“A bizarre 20-year hiatus:” Changes to copyright term in CanadaPublished by Alison Moore
This blog post was written by Jennifer Zerkee, SFU Library Copyright Specialist.
On December 30, 2022, the general term of copyright protection in Canada changed from the life of the creator plus 50 years to the life of the creator plus 70 years. This change was agreed to in the Canada-United States-Mexico Agreement (CUSMA) trade treaty, and it matches the United States’ general rule for length of copyright. The minimum international term, based on the Berne Convention, is life plus 50 years; most countries have a term of either life plus 50 years or life plus 70 years.
Copyright protects written works, artworks, musical works and audiovisual works, as well as sound recordings, performances and communication signals. When copyright expires in a creator’s works they enter the public domain, meaning they can be freely used in any way without permission or payment. Every January 1 SFU and many others celebrate the works entering the public domain that year. These works can then be copied, shared or used by other creators as the basis or inspiration for new creations.
Benefits of the public domain
Works in the public domain contribute to the creation of new works: “Many industries require access to copyright material for the purposes of research and development, education, software or hardware interoperability. A lack of reasonable access can actually hurt economic growth” (IFLA, 2007). The public domain enables fan fiction, parody and other creative outputs. The public domain also supports education and research, for example making it easier for SFU researchers to create projects like the Aldine Collection, Canada’s Early Women Writers by Dr. Carole Gerson and the Lake District Collection by Dr. Margaret Linley. It makes it easier for libraries, archives and museums to share their collections - a number of large institutions including the Smithsonian, the Metropolitan Museum of Art and New York Public Library have made extensive collections of public domain works available to the public in recent years.
Longer copyright protections don’t necessarily provide better access to works, as is often argued. A 2019 study comparing public domain and in-copyright books found that books in the public domain are more often available to consumers than those protected by copyright, and that prices for public domain and in-copyright books were comparable. The public domain also actually creates economic benefits, contrary to what might be assumed: a 2015 UK study found that the cost of licensing copyright-protected images for English-language Wikipedia pages, rather than using public domain and openly licensed ones, would equal £138m.
Consequences of copyright term extension
However, because of the extension of the copyright term, very few works will enter the public domain in Canada until the expiry of copyrights “catches up” to the extension - leading to “a bizarre 20-year hiatus” of the public domain similar to that experienced in the United States after the term of copyright protection was extended there in 1998. While a small number of specific types of works with different terms, such as government works protected by Crown copyright and anonymous/pseudonymous works, will continue to enter the public domain, the vast majority of copyright-protected material will have these 20 years of protection added. Numerous lawyers and legal scholars have raised concerns about the impacts of the extension of copyright term, including the impact on freedom of expression and damage to the balance intended in copyright; others have explored options which could have mitigated these impacts but which have not been implemented.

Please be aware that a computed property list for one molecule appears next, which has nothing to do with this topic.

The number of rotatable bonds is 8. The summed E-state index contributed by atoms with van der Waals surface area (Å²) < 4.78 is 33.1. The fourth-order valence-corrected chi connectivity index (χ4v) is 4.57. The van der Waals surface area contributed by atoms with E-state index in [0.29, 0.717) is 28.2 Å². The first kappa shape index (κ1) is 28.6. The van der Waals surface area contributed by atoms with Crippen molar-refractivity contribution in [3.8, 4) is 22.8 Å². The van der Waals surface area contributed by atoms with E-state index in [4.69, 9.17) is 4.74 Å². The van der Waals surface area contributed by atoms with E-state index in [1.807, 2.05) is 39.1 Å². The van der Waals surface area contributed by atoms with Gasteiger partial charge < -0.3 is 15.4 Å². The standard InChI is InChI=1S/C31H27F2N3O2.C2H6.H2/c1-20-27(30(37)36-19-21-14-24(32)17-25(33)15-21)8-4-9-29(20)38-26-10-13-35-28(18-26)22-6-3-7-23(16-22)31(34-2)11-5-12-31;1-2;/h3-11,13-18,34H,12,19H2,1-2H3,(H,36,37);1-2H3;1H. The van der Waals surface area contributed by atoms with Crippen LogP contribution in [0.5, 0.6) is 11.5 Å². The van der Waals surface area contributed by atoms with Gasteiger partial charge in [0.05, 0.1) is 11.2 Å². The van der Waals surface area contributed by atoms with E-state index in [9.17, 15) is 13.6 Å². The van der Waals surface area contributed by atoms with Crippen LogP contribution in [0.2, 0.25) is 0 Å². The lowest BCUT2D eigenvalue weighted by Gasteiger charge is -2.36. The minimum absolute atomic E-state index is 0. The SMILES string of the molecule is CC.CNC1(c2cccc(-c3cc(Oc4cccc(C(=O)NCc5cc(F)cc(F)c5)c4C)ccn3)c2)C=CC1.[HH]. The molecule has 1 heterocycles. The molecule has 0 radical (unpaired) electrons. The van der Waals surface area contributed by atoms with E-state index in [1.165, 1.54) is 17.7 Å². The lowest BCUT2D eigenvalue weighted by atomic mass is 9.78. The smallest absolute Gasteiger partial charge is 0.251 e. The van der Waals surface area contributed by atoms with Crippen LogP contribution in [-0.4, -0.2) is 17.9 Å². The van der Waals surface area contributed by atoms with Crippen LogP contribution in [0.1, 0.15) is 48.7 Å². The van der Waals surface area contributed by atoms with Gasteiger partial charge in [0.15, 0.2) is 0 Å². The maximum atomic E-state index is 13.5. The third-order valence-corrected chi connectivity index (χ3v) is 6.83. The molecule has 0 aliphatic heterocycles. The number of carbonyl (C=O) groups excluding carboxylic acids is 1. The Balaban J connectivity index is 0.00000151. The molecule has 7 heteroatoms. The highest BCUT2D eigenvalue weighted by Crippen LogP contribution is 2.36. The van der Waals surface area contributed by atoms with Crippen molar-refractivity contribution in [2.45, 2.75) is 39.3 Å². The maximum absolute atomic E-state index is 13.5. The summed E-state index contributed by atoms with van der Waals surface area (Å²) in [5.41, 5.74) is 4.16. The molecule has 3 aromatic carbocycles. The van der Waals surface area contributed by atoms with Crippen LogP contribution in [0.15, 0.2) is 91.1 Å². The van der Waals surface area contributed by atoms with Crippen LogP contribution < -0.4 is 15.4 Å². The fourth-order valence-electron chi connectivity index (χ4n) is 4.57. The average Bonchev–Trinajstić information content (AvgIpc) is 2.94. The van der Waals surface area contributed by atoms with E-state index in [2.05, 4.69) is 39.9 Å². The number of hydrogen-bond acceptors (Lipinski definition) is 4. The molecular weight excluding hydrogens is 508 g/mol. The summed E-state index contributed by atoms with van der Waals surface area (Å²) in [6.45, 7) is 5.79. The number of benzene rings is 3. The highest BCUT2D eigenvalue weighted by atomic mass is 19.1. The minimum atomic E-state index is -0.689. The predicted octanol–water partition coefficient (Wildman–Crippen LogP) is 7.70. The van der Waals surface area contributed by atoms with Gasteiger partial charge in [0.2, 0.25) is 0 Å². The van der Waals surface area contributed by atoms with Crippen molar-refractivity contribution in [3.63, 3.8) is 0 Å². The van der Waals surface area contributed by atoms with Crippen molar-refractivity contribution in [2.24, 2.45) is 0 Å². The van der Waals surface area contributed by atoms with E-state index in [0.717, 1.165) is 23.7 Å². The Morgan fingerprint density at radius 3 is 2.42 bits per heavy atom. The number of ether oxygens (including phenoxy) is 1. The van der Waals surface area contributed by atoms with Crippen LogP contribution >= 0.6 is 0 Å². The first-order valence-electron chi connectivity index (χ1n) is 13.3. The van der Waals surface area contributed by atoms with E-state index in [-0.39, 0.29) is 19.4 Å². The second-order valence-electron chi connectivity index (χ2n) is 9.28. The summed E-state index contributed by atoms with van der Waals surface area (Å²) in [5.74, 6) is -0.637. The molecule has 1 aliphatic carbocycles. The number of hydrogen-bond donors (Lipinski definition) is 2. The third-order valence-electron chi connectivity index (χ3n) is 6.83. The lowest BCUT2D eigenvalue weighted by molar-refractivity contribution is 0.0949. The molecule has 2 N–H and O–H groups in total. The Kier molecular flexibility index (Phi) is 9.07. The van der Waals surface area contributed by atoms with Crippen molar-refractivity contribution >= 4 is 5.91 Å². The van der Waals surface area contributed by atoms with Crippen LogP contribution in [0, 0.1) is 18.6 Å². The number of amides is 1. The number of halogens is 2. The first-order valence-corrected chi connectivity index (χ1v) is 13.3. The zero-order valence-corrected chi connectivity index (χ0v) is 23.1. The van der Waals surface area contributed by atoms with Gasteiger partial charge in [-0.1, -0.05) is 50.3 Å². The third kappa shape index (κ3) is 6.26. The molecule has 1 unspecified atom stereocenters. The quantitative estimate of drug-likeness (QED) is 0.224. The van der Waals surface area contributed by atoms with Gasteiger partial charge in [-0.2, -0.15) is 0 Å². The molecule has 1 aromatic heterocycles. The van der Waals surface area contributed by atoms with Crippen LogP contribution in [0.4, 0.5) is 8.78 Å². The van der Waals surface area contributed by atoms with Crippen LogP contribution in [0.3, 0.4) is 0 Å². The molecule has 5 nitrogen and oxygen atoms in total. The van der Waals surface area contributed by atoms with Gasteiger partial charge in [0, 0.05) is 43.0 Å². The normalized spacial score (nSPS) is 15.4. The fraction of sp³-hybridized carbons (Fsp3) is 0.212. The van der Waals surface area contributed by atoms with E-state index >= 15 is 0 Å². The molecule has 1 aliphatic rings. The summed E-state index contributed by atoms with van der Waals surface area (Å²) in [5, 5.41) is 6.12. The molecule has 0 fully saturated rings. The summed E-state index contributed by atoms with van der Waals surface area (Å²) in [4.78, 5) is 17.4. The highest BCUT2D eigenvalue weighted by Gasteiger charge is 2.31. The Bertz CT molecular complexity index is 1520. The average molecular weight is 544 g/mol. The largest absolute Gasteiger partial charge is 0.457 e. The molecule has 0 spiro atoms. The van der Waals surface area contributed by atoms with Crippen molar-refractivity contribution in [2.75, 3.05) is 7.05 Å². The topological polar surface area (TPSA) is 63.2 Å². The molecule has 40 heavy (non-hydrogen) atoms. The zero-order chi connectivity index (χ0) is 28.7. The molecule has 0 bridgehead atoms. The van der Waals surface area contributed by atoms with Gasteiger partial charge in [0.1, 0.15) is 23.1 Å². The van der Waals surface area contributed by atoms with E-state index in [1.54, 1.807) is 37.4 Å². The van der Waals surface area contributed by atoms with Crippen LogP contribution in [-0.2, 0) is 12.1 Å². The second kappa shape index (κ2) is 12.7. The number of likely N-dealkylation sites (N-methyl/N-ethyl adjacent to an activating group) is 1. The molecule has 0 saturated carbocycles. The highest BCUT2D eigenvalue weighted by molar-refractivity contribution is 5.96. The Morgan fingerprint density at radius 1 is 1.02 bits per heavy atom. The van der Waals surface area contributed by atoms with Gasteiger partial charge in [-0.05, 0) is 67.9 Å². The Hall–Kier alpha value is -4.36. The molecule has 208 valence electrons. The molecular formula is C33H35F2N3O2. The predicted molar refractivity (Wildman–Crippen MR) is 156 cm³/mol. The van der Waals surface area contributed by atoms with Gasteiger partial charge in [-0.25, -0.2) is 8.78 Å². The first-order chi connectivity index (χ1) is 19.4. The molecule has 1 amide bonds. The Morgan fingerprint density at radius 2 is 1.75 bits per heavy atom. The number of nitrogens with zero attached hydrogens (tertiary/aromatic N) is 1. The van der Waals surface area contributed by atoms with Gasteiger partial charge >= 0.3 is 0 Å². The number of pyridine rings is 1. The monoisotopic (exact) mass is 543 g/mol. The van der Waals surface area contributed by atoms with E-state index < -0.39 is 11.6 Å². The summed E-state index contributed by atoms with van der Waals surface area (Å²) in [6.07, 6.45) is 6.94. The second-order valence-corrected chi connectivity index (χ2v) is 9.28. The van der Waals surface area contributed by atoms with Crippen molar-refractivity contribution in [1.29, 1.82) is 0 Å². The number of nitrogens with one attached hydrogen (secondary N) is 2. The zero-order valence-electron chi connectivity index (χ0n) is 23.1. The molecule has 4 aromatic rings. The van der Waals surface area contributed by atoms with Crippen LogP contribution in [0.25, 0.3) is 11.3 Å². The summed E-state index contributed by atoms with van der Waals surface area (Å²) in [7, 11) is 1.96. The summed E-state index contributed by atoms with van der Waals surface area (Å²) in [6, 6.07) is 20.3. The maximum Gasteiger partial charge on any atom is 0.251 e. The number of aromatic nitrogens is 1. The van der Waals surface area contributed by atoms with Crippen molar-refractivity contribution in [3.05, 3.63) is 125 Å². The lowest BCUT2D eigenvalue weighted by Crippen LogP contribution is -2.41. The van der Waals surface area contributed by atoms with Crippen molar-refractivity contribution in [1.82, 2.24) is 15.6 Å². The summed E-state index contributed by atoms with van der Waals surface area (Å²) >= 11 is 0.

In 2023, works that would have entered the public domain in Canada under the life-plus-50 rule include those by poet Ezra Pound, artist M.C. Escher, composer Gavriil Popov, actress and poet Meena Kumari, philologist Nora K. Chadwick, American civil servant J. Edgar Hoover, archaeologist Gisela Richter, chemist and Nobel Prize winner Edward Calvin Kendall, author Violette Leduc, revolutionary and poet He Xiangning and all other creators who died in 1972. Because of the extension these works now will not enter the public domain until 2043. January 2024 would have seen works by author and Nobel Prize winner Pearl S. Buck and author J.R.R. Tolkein, among many others, enter the public domain; copyright in these now won’t expire until 2044. And so on.
Anyone wanting to use these works, whose use doesn’t fall under fair dealing or another exception in the Copyright Act, will have to find and contact the copyright owner and request permission. And the longer past a creator’s death copyright lasts, the harder it can become to find the heir or assignee of the copyright. Works whose copyright owners are unidentifiable or unreachable are called “orphan works,” and they are already a problem for users of many kinds. Similar problems occur for “out of commerce” works, works which are no longer available for purchase or license but are still protected by copyright. These problems have significant impacts on libraries and archives, and they will only be exacerbated by a longer copyright term, as was acknowledged by Innovation, Science and Economic Development (ISED) Canada in its consultation paper on term extension. However, despite many stakeholders in the term extension consultation and other recent copyright consultations recommending measures to mitigate the effects of term extension, no additional amendments to the Copyright Act were implemented alongside the change to the term.
For more information about copyright, and guidance for working with copyright protected works in your teaching, learning and research, visit copyright.sfu.ca. Contact the SFU Copyright Office at email@example.com with any questions.